70% of nuke plants upgrade spending just to ensure compliance

Publish date: November 30, 2005

Written by: Rashid Alimov

Russian nuclear power plants operator admits that some 70% of spending during modernisation for extending a reactor's life went on bringing the reactor into line with current safety norms and rules.

Last week’s seminar on “The Future of Nuclear Energy” in Murmansk brought together civil society organisations, Russian state nuclear power plants operator, or Rosenergoatom, and representatives of the Kola nuclear power plant.

Civil society organisations taking part in the meeting – Bellona, Ekozashchita!, Nature and Youth, and Gaia – took the position that extending the working life of dangerous reactors is a dangerous practice. The Kola NPP’s reactor blocks nos. 1 and 2 were meant to be taken out of service in 2003 and 2004, having come to the end of their 30-year working life. Work on extending their service lives was carried out without the state environmental expert assessment mandated by law. Documents on the illegal extension were sent by the Murmansk Region Prosecutor’s Office to the Prosecutor General Office in Moscow at the beginning of November.

“If the General Prosecutor decides that the extension was carried out illegally, we will not contest the decision,” Arkady Khessin of Rostekhnadzor, the body that granted permission for the extension to the Kola NPP, said at the seminar.

According to the Rosenergoatom report, some $201m was spent on extending the working life of reactors at Russian NPPs in 2003, $193m in 2004, with some $208m and $261m earmarked for 2005 and 2006, respectively.

Kola NPP and Rosenergoatom representatives admitted that some 70% of spending during modernisation for extending the reactor’s life went on bringing the reactor into line with current norms and rules.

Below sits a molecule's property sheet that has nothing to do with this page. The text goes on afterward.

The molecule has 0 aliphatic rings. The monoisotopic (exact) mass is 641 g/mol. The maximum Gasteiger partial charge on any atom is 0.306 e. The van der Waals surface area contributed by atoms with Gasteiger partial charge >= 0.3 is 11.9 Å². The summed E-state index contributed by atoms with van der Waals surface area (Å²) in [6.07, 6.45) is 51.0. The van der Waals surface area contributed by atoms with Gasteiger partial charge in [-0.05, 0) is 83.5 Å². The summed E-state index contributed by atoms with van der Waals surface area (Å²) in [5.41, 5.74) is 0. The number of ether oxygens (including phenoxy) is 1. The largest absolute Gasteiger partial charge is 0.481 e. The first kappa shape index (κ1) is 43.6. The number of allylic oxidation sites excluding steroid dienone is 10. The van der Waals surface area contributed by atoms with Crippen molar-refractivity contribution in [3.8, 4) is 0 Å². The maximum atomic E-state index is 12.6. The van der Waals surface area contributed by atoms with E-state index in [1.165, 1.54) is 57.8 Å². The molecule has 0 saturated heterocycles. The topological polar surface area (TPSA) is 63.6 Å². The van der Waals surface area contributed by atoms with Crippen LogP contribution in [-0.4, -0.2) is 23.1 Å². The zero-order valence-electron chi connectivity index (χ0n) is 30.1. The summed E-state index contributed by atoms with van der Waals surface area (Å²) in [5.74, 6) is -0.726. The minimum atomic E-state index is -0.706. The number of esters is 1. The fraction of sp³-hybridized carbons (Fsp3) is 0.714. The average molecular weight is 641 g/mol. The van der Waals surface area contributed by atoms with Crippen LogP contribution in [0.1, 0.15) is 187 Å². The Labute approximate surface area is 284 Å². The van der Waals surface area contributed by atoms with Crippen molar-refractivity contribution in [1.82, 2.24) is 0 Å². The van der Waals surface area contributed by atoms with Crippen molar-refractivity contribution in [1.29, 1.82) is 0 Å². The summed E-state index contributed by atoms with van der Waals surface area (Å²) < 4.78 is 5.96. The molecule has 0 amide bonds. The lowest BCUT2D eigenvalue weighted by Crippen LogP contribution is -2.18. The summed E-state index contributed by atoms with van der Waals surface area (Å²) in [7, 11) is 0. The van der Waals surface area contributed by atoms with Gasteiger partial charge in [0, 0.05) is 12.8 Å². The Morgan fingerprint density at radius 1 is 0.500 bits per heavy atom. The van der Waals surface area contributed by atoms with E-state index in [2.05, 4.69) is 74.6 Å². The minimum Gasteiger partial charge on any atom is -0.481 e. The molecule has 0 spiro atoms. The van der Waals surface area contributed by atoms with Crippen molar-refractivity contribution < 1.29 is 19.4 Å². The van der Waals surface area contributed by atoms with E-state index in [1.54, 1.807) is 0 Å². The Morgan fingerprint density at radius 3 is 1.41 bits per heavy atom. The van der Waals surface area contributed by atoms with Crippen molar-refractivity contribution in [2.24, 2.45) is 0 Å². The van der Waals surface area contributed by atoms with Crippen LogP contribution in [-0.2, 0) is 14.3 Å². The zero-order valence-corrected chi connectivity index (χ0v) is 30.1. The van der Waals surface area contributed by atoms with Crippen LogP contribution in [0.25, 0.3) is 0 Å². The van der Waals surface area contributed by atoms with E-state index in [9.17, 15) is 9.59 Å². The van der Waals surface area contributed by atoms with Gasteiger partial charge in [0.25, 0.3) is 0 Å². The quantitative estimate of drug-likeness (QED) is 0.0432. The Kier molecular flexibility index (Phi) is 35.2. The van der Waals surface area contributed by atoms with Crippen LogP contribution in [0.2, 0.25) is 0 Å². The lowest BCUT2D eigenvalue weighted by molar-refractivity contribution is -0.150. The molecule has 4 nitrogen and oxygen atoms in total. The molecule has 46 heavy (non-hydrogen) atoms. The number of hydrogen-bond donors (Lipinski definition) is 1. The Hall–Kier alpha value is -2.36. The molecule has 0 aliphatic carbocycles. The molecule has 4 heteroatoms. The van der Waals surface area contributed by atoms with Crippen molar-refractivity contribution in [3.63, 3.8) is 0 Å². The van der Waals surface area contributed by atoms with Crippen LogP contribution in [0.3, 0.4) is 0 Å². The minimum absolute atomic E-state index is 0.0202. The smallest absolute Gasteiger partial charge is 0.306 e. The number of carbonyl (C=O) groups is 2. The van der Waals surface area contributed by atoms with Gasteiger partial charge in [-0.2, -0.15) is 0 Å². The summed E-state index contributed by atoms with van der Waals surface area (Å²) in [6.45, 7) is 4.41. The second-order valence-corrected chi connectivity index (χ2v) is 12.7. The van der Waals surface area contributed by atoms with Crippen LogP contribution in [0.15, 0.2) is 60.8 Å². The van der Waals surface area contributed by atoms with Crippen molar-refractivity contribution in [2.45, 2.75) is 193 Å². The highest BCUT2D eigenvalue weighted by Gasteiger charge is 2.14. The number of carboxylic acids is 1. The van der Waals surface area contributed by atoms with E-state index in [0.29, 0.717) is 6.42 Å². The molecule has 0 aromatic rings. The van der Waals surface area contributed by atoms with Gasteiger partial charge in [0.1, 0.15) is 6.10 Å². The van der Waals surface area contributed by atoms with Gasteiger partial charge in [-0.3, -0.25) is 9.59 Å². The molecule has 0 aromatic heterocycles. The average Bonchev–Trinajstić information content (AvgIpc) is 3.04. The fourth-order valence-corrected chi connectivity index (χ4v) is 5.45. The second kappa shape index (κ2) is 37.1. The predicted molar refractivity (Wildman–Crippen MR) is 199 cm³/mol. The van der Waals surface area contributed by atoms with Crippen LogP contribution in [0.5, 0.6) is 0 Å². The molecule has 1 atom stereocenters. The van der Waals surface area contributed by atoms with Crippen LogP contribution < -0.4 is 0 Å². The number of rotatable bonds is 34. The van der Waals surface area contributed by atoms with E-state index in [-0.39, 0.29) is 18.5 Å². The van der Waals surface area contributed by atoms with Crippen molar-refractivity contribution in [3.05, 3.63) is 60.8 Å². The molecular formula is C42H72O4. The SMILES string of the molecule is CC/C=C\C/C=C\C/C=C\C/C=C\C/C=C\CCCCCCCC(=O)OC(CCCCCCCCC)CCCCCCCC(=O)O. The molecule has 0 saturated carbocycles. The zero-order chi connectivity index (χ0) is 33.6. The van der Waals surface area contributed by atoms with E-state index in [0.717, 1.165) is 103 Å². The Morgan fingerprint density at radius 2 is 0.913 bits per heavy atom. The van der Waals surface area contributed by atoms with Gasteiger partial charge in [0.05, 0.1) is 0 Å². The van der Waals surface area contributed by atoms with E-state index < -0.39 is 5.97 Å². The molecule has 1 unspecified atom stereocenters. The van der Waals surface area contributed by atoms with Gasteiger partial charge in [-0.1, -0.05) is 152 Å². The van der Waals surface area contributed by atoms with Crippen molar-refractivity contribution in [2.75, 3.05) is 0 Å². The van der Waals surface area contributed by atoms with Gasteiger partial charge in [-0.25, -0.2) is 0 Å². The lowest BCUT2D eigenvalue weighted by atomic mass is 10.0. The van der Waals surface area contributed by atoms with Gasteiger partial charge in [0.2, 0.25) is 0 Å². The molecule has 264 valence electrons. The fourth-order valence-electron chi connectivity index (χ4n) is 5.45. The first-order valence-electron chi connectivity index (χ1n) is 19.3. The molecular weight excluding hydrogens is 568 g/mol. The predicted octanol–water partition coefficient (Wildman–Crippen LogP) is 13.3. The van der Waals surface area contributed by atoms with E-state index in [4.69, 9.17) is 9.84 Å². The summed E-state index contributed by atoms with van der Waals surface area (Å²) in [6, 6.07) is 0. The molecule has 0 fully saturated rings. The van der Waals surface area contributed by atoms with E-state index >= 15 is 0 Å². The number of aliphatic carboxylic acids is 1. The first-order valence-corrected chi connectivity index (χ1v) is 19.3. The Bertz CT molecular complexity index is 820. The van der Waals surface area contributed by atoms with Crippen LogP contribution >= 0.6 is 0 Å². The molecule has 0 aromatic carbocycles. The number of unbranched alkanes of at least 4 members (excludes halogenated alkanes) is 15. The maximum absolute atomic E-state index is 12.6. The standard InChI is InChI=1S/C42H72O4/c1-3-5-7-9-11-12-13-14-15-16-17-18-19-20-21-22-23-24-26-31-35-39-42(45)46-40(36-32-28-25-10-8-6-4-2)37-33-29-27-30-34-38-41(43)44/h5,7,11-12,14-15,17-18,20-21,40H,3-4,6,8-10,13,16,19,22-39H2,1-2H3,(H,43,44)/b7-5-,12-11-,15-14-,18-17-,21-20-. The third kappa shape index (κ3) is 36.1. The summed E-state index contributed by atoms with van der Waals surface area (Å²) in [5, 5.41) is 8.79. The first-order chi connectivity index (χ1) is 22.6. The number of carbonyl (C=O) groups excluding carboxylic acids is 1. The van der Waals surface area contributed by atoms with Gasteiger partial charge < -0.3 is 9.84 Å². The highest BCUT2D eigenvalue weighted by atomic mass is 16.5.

“Before the modernisation we didn’t meet these rules, and kept records of malfunctions,” said Vladimir Volsky, head of the technical support service at the Kola NPP.

Scientists from the Russian Energy Technology Scientific Research Institute (VNIPIET) had previously also talked about similar expenditure to bring RMBK-type reactors at the Leningrad NPP into line with current norms during modernisation and life time extension of reactors.

Rosenergoatom representatives said that technical help under international programs made up 15.3% of total spending on the modernisation of the Kola NPP. This sum takes into account only long-term assets on the balance sheet – for example, consulting services of Western experts paid with Western money are not included. Of these funds, 4% came from Norway, 2.8% from the U.S., 1.3% from Sweden, and 0.3% from Finland.

In the middle of the 1990s, Russia signed an agreement with the European Bank for Reconstruction and Development as part of the Nuclear Safety Account programme that fixed the country’s obligations regarding decommissioning of first-generation reactors. However, after the financial resources under this programme were received, the Russian authorities refused to fulfil the agreement. In 1991-1995, spending on the TACIS nuclear safety programme ran to about half a billion dollars.

The decision to extend the reactors’ working lives compared two groups of expenditures: “Extending the working life of the NPP reactor block”, and “Constructing replacement generating power + decommissioning the NPP reactor block.”

The comparison ignored the fact that after the extension the blocks would still have to be decommissioned, which would require new expenditure.

One factor in favour of the extension, according to Rosenergoatom, was the “conservatism of the accepted basic calculation of the 30-year service life of working NPPs.”

“The projected service life of the reactors being extended today was fixed at the same time as the Chernobyl NPP was being planned,” Bellona representatives said. “As we know, the Chernobyl NPP blew up: therefore, we cannot consider the assessments made then to be either to harsh or too conservative.”

At the seminar, Rosenergoatom’s Andrei Noskov outlined one option for the Kola NPP after closure for the first time. The suggested solution is a “brown lawn”, i.e., a burial ground on the site of the plant where the Kola NPP’s equipment will be buried under layers of clay for at least 300 years after it is closed.

“Unfortunately, the closure of the dangerous reactors at the Kola NPP is actually being hampered by a lack of political will,” said Vitaly Servetnik, who runs the anti-nuclear programme of Nature and Youth. “Therefore, the nuclear scientists are not getting ready for the closure, and therefore wind energy is not developing in the region.”